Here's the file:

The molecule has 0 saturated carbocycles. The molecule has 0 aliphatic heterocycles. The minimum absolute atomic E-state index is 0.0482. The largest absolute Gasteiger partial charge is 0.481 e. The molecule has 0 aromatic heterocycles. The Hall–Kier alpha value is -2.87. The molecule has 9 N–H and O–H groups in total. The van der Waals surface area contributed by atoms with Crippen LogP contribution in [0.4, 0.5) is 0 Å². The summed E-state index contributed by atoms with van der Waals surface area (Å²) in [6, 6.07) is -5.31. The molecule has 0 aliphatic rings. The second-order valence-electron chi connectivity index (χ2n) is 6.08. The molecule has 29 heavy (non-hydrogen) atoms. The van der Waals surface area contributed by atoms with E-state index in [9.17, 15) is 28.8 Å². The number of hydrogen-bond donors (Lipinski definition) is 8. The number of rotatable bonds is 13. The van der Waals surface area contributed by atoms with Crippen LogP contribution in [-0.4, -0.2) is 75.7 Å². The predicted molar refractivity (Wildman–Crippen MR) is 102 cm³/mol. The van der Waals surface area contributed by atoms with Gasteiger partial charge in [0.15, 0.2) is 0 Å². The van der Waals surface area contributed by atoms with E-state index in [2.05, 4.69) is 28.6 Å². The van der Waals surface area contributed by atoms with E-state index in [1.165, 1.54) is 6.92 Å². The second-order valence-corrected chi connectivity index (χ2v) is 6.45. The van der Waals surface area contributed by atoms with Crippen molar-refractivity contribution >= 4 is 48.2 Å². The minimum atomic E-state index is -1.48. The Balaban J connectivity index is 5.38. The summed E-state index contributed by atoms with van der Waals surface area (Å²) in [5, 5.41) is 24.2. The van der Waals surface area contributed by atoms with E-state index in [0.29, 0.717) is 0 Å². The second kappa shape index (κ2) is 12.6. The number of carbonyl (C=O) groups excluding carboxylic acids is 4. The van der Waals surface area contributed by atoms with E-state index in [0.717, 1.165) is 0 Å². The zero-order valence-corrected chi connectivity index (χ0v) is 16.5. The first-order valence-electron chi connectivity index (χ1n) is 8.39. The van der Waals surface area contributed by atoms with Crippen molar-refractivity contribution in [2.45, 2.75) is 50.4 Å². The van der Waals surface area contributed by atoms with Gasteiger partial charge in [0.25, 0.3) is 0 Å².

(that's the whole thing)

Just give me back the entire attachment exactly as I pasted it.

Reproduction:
The molecule has 0 saturated carbocycles. The molecule has 0 aliphatic heterocycles. The minimum absolute atomic E-state index is 0.0482. The largest absolute Gasteiger partial charge is 0.481 e. The molecule has 0 aromatic heterocycles. The Hall–Kier alpha value is -2.87. The molecule has 9 N–H and O–H groups in total. The van der Waals surface area contributed by atoms with Crippen LogP contribution in [0.4, 0.5) is 0 Å². The summed E-state index contributed by atoms with van der Waals surface area (Å²) in [6, 6.07) is -5.31. The molecule has 0 aliphatic rings. The second-order valence-electron chi connectivity index (χ2n) is 6.08. The molecule has 29 heavy (non-hydrogen) atoms. The van der Waals surface area contributed by atoms with E-state index in [9.17, 15) is 28.8 Å². The number of hydrogen-bond donors (Lipinski definition) is 8. The number of rotatable bonds is 13. The van der Waals surface area contributed by atoms with Crippen LogP contribution in [-0.4, -0.2) is 75.7 Å². The predicted molar refractivity (Wildman–Crippen MR) is 102 cm³/mol. The van der Waals surface area contributed by atoms with Gasteiger partial charge in [0.15, 0.2) is 0 Å². The van der Waals surface area contributed by atoms with E-state index in [2.05, 4.69) is 28.6 Å². The van der Waals surface area contributed by atoms with E-state index in [1.165, 1.54) is 6.92 Å². The second-order valence-corrected chi connectivity index (χ2v) is 6.45. The van der Waals surface area contributed by atoms with Crippen molar-refractivity contribution >= 4 is 48.2 Å². The minimum atomic E-state index is -1.48. The Balaban J connectivity index is 5.38. The summed E-state index contributed by atoms with van der Waals surface area (Å²) in [5, 5.41) is 24.2. The van der Waals surface area contributed by atoms with E-state index in [0.29, 0.717) is 0 Å². The second kappa shape index (κ2) is 12.6. The number of carbonyl (C=O) groups excluding carboxylic acids is 4. The van der Waals surface area contributed by atoms with E-state index in [0.717, 1.165) is 0 Å². The zero-order valence-corrected chi connectivity index (χ0v) is 16.5. The first-order valence-electron chi connectivity index (χ1n) is 8.39. The van der Waals surface area contributed by atoms with Crippen molar-refractivity contribution in [2.45, 2.75) is 50.4 Å². The van der Waals surface area contributed by atoms with Gasteiger partial charge in [0.25, 0.3) is 0 Å².